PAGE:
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A new standardized critical size bone defect model in the pig forehead for comparative testing of bone regeneration materials

  • Tobias MoestEmail author
  • Karl Andreas Schlegel
  • Marco Kesting
  • Matthias Fenner
  • Rainer Lutz
  • Daniele Machado Beck
  • Emeka Nkenke
  • Cornelius von Wilmowsky
Original Article
  • 3 Downloads

Abstract

Objectives

The preclinical study aimed to establish a standardized preclinical model to investigate osseous graft consolidation in defect configurations of limited regenerative capacity.

Material and methods

Critical size defects (CSD) were prepared and titanium tubes inserted for defect separation from local bone in the forehead area of 18 pigs. Defects were filled with demineralized bovine bone mineral (DBBM) or served as empty controls and were covered with a resorbable collagen membrane (CM) or left untreated. Six randomly selected pigs were sacrificed after 4, 8 and 12 weeks. Specimens were histologically and histomorphometrically analysed focusing on newly formed bone (NFB), demineralized bovine bone mineral (DBBM) and soft tissue (ST) proportions.

Results

Four weeks after defect preparation, no statistically significant difference concerning NFB quantity could be detected within the groups. Defects covered with the CM showed lower amounts of DBBM. After 6 and 12 weeks, defects augmented with DBBM in combination with a CM (8 weeks: 43.12 ± 4.31; 12 weeks: 43.05 ± 3.01) showed a statistically significant higher NFB rate compared to empty control defects covered with 8 weeks: 7.66 ± 0.59; 12 weeks or without a CM; 8 weeks: 8.62 ± 2.66; 12 weeks: 18.40 ± 2.40. CM application showed no significant impact on osseous defect regeneration or soft tissue formation. Superior NFB could be detected for basal aspect for several evaluation time points.

Conclusions

The modification of CSD with titanium tubes represents a suitable model to imitate a one-wall defect regeneration situation.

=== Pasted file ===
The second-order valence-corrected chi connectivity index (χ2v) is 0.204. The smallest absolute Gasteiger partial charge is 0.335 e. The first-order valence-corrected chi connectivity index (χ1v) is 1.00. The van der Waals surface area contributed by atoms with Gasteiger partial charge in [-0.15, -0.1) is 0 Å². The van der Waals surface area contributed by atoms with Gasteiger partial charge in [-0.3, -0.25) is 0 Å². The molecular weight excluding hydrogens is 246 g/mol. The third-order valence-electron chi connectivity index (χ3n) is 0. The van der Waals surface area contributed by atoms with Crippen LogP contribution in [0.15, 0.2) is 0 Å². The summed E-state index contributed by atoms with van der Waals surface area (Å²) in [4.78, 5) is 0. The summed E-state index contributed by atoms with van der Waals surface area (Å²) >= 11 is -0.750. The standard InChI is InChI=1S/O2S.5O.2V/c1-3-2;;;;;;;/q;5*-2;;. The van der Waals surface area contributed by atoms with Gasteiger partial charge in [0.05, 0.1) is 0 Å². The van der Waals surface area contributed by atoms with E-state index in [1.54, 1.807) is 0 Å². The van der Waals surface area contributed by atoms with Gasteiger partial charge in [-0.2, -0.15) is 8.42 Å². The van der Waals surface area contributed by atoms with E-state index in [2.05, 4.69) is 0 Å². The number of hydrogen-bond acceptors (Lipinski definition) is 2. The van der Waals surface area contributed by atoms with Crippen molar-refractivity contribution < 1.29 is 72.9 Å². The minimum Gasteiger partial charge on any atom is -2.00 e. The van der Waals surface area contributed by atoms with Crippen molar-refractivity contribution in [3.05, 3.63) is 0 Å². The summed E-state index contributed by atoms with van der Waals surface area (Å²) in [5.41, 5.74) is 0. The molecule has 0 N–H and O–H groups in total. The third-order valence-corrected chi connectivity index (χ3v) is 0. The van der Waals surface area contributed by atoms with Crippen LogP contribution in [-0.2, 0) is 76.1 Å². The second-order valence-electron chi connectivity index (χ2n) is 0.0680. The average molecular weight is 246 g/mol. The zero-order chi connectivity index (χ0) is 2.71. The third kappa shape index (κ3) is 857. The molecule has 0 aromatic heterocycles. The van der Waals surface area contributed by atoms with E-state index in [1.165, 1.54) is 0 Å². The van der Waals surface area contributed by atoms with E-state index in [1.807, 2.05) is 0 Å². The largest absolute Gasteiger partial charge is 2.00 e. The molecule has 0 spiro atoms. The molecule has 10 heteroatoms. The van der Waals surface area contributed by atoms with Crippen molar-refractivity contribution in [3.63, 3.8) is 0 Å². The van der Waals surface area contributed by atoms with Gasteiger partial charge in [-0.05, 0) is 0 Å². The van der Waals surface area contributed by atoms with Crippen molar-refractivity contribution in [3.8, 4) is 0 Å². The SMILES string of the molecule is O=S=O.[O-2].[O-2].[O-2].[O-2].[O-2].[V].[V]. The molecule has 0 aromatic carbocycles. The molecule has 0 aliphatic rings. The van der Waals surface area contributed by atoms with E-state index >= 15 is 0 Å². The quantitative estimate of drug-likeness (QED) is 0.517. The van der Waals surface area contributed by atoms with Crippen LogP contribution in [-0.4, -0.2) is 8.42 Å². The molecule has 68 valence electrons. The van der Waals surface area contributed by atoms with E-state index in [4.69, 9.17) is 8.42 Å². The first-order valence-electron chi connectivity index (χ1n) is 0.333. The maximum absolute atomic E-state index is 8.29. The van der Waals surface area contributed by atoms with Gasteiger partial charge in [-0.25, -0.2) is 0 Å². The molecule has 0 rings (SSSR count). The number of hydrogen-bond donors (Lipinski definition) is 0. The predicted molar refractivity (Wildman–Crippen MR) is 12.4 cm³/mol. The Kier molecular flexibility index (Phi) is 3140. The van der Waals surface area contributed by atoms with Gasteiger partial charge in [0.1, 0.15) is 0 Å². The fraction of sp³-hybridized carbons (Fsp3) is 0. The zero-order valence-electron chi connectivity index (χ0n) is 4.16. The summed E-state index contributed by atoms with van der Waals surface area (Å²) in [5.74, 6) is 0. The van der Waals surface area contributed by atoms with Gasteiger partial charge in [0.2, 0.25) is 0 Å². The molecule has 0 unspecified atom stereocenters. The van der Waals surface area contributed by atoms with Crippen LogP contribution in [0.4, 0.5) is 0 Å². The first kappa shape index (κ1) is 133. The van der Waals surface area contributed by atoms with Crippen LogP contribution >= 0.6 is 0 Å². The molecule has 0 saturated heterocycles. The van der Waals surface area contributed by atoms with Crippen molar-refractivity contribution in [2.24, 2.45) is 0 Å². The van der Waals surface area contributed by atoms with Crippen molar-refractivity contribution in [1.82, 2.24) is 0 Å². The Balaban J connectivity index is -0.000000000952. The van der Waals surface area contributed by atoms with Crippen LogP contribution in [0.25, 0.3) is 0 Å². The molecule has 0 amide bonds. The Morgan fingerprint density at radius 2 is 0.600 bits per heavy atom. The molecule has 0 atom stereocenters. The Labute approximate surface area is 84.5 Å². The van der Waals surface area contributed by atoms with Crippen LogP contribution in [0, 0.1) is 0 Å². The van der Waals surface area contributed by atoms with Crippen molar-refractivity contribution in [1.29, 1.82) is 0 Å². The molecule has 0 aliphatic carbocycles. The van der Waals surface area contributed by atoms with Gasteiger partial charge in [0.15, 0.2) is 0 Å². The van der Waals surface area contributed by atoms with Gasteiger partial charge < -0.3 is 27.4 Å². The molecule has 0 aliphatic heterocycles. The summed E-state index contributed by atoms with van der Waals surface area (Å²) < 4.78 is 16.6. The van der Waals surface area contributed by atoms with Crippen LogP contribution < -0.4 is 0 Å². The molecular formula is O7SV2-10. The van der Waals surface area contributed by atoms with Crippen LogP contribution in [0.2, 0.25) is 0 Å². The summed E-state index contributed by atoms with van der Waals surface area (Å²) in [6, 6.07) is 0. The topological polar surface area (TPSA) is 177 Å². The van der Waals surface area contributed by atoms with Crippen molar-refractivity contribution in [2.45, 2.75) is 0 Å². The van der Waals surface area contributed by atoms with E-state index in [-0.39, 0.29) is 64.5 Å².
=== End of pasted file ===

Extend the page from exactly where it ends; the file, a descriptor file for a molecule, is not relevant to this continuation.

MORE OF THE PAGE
Clinical relevance

The established model represents a promising method to evaluate graft consolidation in one-wall defect configuration.

Keywords

Critical size defect Bone substitutes Demineralized bovine bone mineral Animal model 

Notes

Acknowledgements

The study was undertaken in cooperation with the Semmelweis-University, Budapest, Hungary. Animal care keeping and surgical procedures were performed in the laboratories of the Semmelweis-University, Budapest, Hungary. Specimen processing was done in the laboratories of the Department of Oral and Maxillofacial Surgery, University of Erlangen-Nürnberg, Erlangen, Germany. Geistlich Pharma AG, Wolhusen, Switzerland, supported this study. The authors have no conflicts of interest. The work of Dr. E. Felszeghy, A. Krautheim-Zenk and S. Schönherr is highly appreciated.

Funding

The work was supported by Geistlich Pharma AG, Wolhusen, Switzerland (KC 354-12036).

Compliance with ethical standards

Conflict of interest

Tobias Moest declares that he has no conflict of interest. Karl Andreas Schlegel declares that he has no conflict of interest. Marco Kesting declares that he has no conflict of interest. Matthias Fenner declares that he has no conflict of interest. Rainer Lutz declares that he has no conflict of interest. Daniele Machado Beck declares that she has no conflict of interest. Cornelius von Wilmowsky declares that he has no conflict of interest.

Ethical approval

The presented work was approved by the Pest county government department for food safety and animal health, Hungary (approval number: 1112/000/2003).

Informed consent

For this type of study, formal consent is not required.

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Copyright information

© Springer-Verlag GmbH Germany, part of Springer Nature 2019

Authors and Affiliations

  • Tobias Moest
    • 1
    Email author
  • Karl Andreas Schlegel
    • 1
  • Marco Kesting
    • 1
  • Matthias Fenner
    • 1
  • Rainer Lutz
    • 1
  • Daniele Machado Beck
    • 1
  • Emeka Nkenke
    • 2
  • Cornelius von Wilmowsky
    • 1
  1. 1.Department of Oral and Maxillofacial SurgeryUniversity of Erlangen-NürnbergErlangenGermany
  2. 2.Department of Oral and Maxillofacial SurgeryMedical University of ViennaViennaAustria

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